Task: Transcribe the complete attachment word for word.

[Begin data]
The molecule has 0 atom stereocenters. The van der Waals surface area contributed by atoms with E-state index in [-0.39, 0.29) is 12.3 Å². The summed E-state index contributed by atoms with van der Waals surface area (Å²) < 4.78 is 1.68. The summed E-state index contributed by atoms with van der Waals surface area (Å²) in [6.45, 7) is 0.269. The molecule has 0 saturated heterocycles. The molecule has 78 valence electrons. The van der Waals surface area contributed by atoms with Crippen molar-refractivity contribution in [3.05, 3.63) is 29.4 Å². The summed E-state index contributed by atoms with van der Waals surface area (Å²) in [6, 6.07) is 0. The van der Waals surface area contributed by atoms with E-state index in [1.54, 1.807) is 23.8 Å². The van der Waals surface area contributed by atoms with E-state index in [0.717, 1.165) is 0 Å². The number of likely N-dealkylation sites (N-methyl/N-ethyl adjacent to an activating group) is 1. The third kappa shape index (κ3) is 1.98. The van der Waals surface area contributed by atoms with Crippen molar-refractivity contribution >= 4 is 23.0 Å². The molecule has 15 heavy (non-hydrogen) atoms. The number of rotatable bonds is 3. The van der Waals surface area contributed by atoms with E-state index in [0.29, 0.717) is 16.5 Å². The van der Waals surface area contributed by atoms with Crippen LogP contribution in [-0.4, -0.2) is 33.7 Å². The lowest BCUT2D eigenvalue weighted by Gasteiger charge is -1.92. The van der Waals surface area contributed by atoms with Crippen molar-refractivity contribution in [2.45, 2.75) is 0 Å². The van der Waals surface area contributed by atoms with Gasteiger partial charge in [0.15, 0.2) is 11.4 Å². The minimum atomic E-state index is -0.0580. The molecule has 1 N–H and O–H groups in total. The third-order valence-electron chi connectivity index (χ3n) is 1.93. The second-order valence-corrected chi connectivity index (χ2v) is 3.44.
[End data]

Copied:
The molecule has 0 atom stereocenters. The van der Waals surface area contributed by atoms with E-state index in [-0.39, 0.29) is 12.3 Å². The summed E-state index contributed by atoms with van der Waals surface area (Å²) < 4.78 is 1.68. The summed E-state index contributed by atoms with van der Waals surface area (Å²) in [6.45, 7) is 0.269. The molecule has 0 saturated heterocycles. The molecule has 78 valence electrons. The van der Waals surface area contributed by atoms with Crippen molar-refractivity contribution in [3.05, 3.63) is 29.4 Å². The summed E-state index contributed by atoms with van der Waals surface area (Å²) in [6, 6.07) is 0. The van der Waals surface area contributed by atoms with E-state index in [1.54, 1.807) is 23.8 Å². The van der Waals surface area contributed by atoms with E-state index in [0.717, 1.165) is 0 Å². The number of likely N-dealkylation sites (N-methyl/N-ethyl adjacent to an activating group) is 1. The third kappa shape index (κ3) is 1.98. The van der Waals surface area contributed by atoms with Crippen molar-refractivity contribution >= 4 is 23.0 Å². The molecule has 15 heavy (non-hydrogen) atoms. The number of rotatable bonds is 3. The van der Waals surface area contributed by atoms with E-state index in [0.29, 0.717) is 16.5 Å². The van der Waals surface area contributed by atoms with Crippen LogP contribution in [-0.4, -0.2) is 33.7 Å². The lowest BCUT2D eigenvalue weighted by Gasteiger charge is -1.92. The van der Waals surface area contributed by atoms with Crippen molar-refractivity contribution in [2.45, 2.75) is 0 Å². The van der Waals surface area contributed by atoms with Gasteiger partial charge in [0.15, 0.2) is 11.4 Å². The minimum atomic E-state index is -0.0580. The molecule has 1 N–H and O–H groups in total. The third-order valence-electron chi connectivity index (χ3n) is 1.93. The second-order valence-corrected chi connectivity index (χ2v) is 3.44.